Two lawsuits challenge Trump's transgender military ban


The lawsuit was filed just days after President Trump formally ordered the Pentagon to ban the recruitment of openly transgender people and to determine whether transgender people already serving should be allowed to remain.

The second lawsuit was filed in Seattle federal court by Lambda Legal and OutServe-SLDN.

When Trump announced his intentions to reinstate a ban, the Pentagon was still deliberating its position on transgender people wishing to enlist. "The president claims in tweets transgender service costs money and military readiness".

Trump claimed he had consulted with "generals and military experts" and decided the "United States Government will not accept or allow Transgender individuals to serve in any capacity in the U.S. Military".

Both lawsuits argue the ban violates the Fifth Amendment, which guarantees equal protection and substantive due process.

The official memo came almost a month after Trump said in a series of tweets that the government "will not accept or allow" transgender people "to serve in any capacity in the U.S. Military".

Trump issued a memorandum on Friday afternoon ordering a reversal of Obama administration rules that had started to let transgender people to serve openly in the military. These advocates also argue that the federal and state government must support people who say they are "transgender" by requiring other people to treat them as members of the opposite sex and to refer to them with opposite-sex pronouns. "Our military must be focused on the decisive and overwhelming victory and can not be burdened with the tremendous medical costs and disruption that transgender in the military would entail".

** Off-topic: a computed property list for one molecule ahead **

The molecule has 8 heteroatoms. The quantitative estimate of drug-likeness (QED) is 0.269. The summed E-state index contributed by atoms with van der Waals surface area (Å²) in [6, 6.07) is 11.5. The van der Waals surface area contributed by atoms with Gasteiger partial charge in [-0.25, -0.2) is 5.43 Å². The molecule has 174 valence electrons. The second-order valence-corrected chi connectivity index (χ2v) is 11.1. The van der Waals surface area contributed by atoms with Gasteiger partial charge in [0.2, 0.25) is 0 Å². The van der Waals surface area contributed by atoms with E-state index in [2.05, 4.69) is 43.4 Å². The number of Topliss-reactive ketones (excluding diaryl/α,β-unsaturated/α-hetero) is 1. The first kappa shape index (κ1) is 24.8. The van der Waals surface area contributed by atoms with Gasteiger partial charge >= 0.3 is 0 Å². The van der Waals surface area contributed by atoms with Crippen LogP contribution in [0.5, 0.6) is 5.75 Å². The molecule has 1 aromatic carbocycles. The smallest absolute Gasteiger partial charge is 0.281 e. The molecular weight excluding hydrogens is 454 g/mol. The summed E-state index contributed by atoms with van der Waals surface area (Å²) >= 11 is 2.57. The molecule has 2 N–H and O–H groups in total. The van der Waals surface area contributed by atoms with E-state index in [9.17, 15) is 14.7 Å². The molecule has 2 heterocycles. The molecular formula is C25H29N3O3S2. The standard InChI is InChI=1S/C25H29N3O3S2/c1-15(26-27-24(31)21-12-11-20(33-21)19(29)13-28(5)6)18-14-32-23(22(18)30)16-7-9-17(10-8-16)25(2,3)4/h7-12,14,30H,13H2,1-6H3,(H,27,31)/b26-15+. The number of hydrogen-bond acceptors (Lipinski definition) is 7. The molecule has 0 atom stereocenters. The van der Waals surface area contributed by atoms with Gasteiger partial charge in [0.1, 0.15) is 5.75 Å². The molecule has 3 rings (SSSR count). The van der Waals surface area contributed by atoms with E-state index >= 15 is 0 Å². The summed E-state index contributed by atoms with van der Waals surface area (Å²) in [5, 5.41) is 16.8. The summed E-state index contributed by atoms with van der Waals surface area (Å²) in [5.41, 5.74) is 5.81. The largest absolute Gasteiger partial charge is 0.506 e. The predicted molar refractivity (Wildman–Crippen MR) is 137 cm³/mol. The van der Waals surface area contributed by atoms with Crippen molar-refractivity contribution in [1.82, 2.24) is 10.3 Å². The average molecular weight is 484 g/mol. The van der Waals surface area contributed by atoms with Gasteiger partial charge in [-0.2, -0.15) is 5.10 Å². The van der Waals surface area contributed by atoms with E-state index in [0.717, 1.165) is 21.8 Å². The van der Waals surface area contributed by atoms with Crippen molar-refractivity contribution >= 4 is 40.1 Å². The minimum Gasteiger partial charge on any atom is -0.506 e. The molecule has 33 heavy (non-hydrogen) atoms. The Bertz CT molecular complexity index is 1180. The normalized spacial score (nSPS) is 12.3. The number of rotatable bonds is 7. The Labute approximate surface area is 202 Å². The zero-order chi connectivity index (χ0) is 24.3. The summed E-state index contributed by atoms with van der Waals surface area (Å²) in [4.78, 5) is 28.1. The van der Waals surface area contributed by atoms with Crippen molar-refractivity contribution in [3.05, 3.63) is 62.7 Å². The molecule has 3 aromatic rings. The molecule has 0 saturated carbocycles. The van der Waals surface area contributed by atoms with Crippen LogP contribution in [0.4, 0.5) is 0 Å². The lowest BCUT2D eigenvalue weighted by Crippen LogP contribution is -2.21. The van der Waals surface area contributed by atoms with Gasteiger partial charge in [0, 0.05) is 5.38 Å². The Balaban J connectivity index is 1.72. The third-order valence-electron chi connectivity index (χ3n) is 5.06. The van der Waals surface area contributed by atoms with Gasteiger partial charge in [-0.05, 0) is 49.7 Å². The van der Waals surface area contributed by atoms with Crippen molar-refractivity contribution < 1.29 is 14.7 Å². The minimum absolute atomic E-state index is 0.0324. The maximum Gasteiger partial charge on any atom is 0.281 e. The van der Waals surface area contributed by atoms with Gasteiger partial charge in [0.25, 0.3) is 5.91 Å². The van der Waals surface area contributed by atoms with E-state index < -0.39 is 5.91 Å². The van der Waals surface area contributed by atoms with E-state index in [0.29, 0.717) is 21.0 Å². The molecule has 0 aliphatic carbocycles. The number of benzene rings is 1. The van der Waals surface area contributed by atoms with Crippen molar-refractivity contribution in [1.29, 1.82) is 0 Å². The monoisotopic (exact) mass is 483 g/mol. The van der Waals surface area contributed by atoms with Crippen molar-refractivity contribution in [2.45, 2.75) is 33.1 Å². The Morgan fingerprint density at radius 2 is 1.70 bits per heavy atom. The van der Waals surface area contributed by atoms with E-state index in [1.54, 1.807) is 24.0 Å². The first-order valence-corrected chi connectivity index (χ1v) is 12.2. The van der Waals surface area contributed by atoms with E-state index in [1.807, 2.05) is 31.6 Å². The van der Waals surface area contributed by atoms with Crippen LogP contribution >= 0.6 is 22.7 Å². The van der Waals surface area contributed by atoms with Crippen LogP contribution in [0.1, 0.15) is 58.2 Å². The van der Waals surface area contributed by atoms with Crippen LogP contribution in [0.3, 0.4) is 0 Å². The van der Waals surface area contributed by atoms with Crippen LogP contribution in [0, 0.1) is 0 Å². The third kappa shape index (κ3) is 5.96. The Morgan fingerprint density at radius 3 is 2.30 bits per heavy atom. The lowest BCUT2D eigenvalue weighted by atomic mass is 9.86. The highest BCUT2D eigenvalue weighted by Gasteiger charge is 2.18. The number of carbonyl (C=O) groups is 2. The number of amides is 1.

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He added that allowing men and women who are transgender "to serve openly" and providing them with necessary healthcare "does nothing to harm military readiness or unit cohesion".

According to a Rand Corp. study issued a year ago, there would be "minimal" impacts on readiness, with only 10 to 130 active-duty members having reduced deployability because of gender transition-related treatments, the ACLU's suit says.

"We hoped that the ill-advised ban would languish on the president's Twitter feed, but unfortunately, he turned the tweets into a directive banning open transgender service", said Strangio.

"The Secretaries only have a narrow window of discretion to decide the individual fates of now serving transgender personnel, who in the best case would be permitted to serve under separate standards that apply only to them, under a general presumption that they are unfit to serve, and with no assurance that their permission to remain will endure", the memo says. Also named in the ACLU lawsuit are each of the civilian heads of the military departments.

The lawsuits may be undermined by Trump's decision to give Mattis authority to decide on a case-by-case basis whether to exempt some soldiers from the ban, said Thomas Spoehr, director of the Heritage Foundation's Center for National Security.

White House officials said Monday that they do not comment on pending litigation.

Renn's lawsuit is filed in the US District Court for the Western District of Washington.